Waiting for the revolution in Tehran

Nargol Aran in The Point:

In December 2005, in his fourth month as president of Iran, Mahmoud Ahmadinejad called the Holocaust a myth. This was during an interview with Al-Alam, an Arabic-language channel broadcast from Tehran. The interview wasn’t an outlier. A year earlier, under new leadership, Islamic Republic of Iran Broadcasting, the state-owned TV network that operates Al-Alam, broadcast a number of programs that described the Holocaust as a “made-up story,” a fiction or a myth. IRIB has always been hostile to what it calls the “Zionist Regime,” but prior to 2004 there had been no orchestrated campaign to cast the Holocaust as a lie.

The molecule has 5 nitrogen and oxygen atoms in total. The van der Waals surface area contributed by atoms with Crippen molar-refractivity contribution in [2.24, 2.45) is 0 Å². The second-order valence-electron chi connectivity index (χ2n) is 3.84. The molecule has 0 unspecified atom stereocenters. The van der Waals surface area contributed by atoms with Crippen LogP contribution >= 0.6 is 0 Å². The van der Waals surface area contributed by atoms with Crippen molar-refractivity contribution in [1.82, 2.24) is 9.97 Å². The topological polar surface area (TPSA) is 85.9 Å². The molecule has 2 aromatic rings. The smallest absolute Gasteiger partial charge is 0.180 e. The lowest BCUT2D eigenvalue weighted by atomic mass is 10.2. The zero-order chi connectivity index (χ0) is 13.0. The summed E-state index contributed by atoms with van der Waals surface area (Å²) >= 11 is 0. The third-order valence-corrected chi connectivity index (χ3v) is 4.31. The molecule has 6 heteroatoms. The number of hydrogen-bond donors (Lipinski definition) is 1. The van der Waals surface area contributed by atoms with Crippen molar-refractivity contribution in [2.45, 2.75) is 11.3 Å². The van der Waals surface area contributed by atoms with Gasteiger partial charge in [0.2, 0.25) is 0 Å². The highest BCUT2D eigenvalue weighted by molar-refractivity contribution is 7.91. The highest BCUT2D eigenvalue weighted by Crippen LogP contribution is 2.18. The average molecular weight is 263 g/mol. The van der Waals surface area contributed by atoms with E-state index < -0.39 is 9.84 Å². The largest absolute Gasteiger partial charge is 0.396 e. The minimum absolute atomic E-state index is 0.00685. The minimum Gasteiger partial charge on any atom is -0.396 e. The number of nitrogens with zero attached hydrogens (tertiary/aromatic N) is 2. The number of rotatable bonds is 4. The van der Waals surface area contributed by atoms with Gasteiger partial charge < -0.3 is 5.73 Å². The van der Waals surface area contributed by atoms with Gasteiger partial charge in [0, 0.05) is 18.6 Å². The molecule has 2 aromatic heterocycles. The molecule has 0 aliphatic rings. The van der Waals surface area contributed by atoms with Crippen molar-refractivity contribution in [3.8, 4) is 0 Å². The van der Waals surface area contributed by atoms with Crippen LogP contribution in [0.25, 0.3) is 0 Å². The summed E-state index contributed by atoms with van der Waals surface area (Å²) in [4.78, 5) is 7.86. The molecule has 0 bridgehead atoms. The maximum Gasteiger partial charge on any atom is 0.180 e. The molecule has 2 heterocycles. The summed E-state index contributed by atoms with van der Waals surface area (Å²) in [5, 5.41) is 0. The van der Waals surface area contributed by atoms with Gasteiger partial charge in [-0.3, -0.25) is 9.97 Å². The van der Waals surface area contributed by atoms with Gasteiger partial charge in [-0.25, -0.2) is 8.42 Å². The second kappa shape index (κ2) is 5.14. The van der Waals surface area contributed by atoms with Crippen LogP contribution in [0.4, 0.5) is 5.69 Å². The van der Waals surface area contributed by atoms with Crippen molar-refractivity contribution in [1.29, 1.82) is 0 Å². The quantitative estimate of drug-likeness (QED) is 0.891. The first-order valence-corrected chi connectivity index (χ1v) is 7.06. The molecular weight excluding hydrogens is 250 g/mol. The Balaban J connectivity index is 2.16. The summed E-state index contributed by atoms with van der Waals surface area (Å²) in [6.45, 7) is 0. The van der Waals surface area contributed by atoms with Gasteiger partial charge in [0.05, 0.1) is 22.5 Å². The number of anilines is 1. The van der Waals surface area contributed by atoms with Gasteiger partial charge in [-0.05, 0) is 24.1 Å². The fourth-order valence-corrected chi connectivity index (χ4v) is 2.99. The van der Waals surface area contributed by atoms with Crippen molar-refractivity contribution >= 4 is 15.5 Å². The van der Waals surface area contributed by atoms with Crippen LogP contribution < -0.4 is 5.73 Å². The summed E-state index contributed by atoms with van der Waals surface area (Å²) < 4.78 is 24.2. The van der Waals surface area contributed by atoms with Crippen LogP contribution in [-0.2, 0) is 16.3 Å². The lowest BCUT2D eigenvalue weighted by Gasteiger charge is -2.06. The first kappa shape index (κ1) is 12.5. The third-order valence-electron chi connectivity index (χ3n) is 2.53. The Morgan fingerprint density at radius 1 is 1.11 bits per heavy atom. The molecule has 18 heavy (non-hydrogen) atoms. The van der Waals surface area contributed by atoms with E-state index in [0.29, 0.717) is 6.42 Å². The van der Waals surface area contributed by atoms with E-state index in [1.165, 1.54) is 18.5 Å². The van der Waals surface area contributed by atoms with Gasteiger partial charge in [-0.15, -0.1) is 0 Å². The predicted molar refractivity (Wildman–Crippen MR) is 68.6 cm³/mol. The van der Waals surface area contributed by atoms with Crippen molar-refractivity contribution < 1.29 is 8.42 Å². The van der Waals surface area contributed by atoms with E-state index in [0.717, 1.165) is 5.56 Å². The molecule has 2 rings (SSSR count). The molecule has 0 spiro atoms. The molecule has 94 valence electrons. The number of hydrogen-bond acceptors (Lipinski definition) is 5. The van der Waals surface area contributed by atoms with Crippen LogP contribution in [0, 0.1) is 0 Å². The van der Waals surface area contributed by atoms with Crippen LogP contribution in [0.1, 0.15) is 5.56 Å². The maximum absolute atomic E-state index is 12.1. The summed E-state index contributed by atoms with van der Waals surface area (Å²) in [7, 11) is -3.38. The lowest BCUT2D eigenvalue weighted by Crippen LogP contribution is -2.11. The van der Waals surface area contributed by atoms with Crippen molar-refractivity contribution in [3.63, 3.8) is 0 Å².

Haroun Yashayaie is a past head of the Tehran Jewish Committee, an umbrella organization that oversees the administration of the city’s Jewish schools, kosher butcher shops and synagogues. A former film executive and newspaper editor, Yashayaie, who is 84, has always kept an eye on the media. When an IRIB channel labeled the Holocaust a fiction, he wrote an open letter in condemnation. When Ahmadinejad repeated the claim, he wrote another: “The Holocaust is, in fact, an open wound on the hands of Western civilization. … The Holocaust is not a myth in the same way that the massacre at Sabra and Shatila is not a myth.” After distributing the second letter to the media, Yashayaie personally delivered it to Ahmadinejad at a summit for religious minorities. The new president and his key cultural advisers were conflating criticisms of Israel with Holocaust denial, Yashayaie contended, and thereby whitewashing the crimes of fascism.

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